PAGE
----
Category Archives: love

planting the placenta

Today I finally planted the placentas that I saved from both of my hospital births. I kept them in case I was struggling postpartum and wanted to have them encapsulated. Fortunately, I never ended up needing to use them postpartum. So, I stored them in the freezer for months with a plan to bury them. I learned that once you have them, there’s no turning back. I moved across two states with a placenta in a cooler on ice. I started to have my doubts about keeping them, but what else could I do?

Finally, it is springtime, and I am settled, and I am planting my first orchard: apples, pears, apricot, and peach. It is time.

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a new fruit tree for the orchard

To begin, it felt like a chore. Get trees. Remember to get the placentas out of the deep freeze so that I can work with them tomorrow. Dig holes. Do it all quickly before the babies wake up from their naps.

I’m so glad I did it though. It was a beautiful and surprisingly introspective process. When I opened the containers, they were so fresh, like I had just given birth. Everything slowed down. The memories of my pregnancy, of growing and birthing these beautiful babies came flooding back as I prepared the placentas that connected us every way. It was bittersweet to let them go. To put them in the earth felt like letting go of the most physical connection I have with my boys. It’s something I’ll never get back.

I hope I’ll remember. I hope sometimes when I am in the orchard, I’ll slow down, and I’ll remember the absolute miracle of life and the life changing gift this experience of motherhood has been to me.

How fitting that today is also Earth Day. Happy Day!

A’s birth story

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A was born at 7:44pm on December 5th, 2019. He was due on December 1st, although an early ultrasound read a Nov. 30th due date, I rounded “late” to give myself more time. I did the same last year with L. Given a family history of long gestations and big birth weight babies, I wanted to avoid induction pressure as much as possible, while still being relatively accurate and medically responsible. I was in labor with L on his due date—not late at all! However, during this pregnancy, I was bombarded with so many stories of people barely making it the hospital with their second babies and stories of early babies that, despite knowing better, I began to think that I might have a quick, early labor with this baby too. But first, let me back up.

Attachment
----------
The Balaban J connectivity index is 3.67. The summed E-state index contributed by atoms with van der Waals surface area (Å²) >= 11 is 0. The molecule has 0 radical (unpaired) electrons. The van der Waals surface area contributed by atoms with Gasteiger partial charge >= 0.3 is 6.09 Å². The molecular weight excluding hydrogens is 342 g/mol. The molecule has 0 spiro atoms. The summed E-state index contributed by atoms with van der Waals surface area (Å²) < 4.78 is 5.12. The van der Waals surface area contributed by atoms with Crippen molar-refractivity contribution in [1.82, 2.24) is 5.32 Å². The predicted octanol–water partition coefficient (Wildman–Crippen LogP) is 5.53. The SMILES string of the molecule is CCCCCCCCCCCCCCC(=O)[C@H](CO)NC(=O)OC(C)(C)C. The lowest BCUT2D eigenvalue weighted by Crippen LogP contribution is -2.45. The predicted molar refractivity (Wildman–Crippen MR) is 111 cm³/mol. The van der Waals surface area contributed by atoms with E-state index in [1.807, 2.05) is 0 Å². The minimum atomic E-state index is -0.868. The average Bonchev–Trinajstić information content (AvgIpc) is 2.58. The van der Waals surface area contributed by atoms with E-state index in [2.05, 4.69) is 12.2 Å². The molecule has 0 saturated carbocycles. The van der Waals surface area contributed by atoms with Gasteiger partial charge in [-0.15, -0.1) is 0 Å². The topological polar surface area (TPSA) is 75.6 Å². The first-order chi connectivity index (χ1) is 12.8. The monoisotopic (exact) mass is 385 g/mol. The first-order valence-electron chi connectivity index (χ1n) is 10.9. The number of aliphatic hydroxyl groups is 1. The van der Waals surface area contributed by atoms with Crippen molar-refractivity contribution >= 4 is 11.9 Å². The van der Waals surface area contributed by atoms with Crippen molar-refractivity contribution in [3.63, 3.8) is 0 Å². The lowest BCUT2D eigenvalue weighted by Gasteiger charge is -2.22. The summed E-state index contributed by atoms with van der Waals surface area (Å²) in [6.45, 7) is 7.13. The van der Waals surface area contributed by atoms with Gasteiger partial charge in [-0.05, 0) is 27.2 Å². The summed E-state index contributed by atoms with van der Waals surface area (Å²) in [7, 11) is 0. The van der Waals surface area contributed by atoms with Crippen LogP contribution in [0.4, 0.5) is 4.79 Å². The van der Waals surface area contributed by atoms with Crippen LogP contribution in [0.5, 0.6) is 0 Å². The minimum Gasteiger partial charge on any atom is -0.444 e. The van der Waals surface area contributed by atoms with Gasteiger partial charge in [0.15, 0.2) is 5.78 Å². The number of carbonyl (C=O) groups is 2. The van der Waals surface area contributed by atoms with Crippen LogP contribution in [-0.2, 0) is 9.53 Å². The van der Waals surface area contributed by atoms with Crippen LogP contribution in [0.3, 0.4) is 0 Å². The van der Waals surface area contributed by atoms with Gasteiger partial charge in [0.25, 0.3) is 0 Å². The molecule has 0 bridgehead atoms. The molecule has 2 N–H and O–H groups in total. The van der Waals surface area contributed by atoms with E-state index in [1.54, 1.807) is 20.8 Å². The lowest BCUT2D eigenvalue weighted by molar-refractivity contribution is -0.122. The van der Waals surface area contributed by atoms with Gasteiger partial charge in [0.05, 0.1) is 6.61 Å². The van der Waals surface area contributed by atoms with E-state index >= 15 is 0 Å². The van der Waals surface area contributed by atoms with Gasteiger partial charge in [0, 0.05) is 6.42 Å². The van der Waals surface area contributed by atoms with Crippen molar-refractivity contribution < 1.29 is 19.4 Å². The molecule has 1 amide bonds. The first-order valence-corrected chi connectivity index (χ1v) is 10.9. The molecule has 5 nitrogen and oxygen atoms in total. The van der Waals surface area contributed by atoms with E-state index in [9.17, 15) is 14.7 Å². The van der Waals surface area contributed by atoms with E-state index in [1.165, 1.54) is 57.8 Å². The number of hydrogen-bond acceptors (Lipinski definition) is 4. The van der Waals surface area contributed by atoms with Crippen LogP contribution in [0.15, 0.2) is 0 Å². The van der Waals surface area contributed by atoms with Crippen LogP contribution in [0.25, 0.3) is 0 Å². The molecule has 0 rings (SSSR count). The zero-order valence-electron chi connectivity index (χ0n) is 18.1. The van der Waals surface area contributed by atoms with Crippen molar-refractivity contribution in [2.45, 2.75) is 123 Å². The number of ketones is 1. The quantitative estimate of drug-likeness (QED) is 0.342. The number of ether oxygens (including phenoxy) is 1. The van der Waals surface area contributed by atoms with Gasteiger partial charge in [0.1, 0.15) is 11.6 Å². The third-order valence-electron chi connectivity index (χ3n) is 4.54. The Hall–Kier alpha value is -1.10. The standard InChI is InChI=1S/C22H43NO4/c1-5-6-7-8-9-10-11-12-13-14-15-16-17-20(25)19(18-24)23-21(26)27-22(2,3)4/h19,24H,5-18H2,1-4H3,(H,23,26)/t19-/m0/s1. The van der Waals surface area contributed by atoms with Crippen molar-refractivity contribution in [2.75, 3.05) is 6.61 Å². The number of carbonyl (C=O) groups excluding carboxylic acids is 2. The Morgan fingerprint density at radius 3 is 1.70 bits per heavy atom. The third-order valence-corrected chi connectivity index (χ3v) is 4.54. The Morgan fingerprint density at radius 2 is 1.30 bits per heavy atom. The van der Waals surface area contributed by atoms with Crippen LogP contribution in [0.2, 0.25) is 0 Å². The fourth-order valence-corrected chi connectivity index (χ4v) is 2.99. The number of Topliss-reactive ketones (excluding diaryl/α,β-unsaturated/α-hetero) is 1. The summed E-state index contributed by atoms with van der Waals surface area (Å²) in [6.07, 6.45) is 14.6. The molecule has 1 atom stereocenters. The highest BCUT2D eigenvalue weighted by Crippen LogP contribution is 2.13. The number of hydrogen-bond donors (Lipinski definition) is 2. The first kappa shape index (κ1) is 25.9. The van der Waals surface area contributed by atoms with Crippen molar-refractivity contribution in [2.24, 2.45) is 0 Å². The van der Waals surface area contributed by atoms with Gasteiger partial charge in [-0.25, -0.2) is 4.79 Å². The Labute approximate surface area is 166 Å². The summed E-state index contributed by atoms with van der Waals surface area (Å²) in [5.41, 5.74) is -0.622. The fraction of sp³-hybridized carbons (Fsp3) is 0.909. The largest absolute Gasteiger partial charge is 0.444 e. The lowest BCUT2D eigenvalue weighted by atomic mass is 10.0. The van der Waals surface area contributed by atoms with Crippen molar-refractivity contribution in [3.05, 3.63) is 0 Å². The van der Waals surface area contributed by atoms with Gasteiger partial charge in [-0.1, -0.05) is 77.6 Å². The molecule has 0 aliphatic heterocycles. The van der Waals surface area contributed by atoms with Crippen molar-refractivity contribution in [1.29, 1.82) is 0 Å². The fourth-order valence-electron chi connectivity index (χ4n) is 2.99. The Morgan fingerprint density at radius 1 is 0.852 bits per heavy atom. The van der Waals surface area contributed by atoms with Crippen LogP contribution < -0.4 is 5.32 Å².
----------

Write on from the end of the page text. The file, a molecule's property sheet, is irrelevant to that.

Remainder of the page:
I found out I was pregnant around the middle/end of March 2019. (A few days before, I had submitted an application for my dream job in Oregon.) I was still nursing 8 month old L around the clock and had not yet start my period. So, my only indication of pregnancy was implantation cramping, which happens during a very specific window of time after conception, and, in my body, is a very specific feeling that I’ve only felt twice. Thinking of it now, I cannot draw up the memory of the feeling. But, I know it when I feel it. I noted the date, told T I thought I might be pregnant, and loaded L in the car and made the drive from Driggs, ID to my home in Utah. Around that time, I had also just received word that Grandpa H was dying of kidney failure. Mom met me in Utah, and we began a week of tender visits with Grandpa as his kidneys failed, and then he passed away. Privately, I began taking pregnancy tests and saw that first faint line get darker with each test. I told both T and my mom. Although this pregnancy was a surprise and came to me much faster than my first pregnancy, I felt strongly that this was a precious miracle baby, and I was grateful for the timing. Questions about if and when to have a second child were suddenly no longer a concern. This was how it would happen. This was the answer.

Shortly thereafter, in mid-April, we made our first trip to Louisiana with L. The trip went well, but I felt that first trimester exhaustion and had an upset stomach the entire time—something I never felt with my first pregnancy. When we returned, I had my first prenatal appointment, where the due date was confirmed, and we did prenatal testing to find out, “It’s a boy!” Around this time, I also learned that I was a finalist for the job in Oregon. So, once again, I packed up L, and we made the long trek to Oregon. I felt great the day of the job interview, but it was taxing. I continued to struggle with first trimester exhaustion, upset stomach, and also scheduled nursing sessions with L throughout the day.

Shortly after returning from Oregon, in early June, I was offered the job. I accepted, and by mid-June, I made arrangements to put my house in Utah on the market, with a goal to sell it within a month. That process required cleaning and trips to Utah and packing up my life (once again). My mom came for another visit, which coincided with my uncle Roger’s sculpture reveal at This is the Place Park in Utah. Mom helped me pack, then T came to Utah at the end of July to help finish packing and load my belongings into storage pods, which would be shipped to Oregon. During this time, I was also house shopping in Oregon, via video walkthroughs with the realtor and my mom’s visits to properties. I made a few offers, until finally finding the home I would buy at a great location.

I spent the rest of the summer enjoying my time in Idaho with L, taking long walks in the stroller with him and generally enjoying the slower pace that life there affords. In mid-August, I found childcare in Oregon and moved in with my mom temporarily while I began working at my new job. I also saw the house that I was in the process of buying for the first time. Buying the house ended up having several unforeseen setbacks, and the one month I was supposed to stay with my mom turned into three months. I had repairs and updates completed, and I moved in during my third trimester, only a month or so before A was born, with the help of my mom and T and other family members.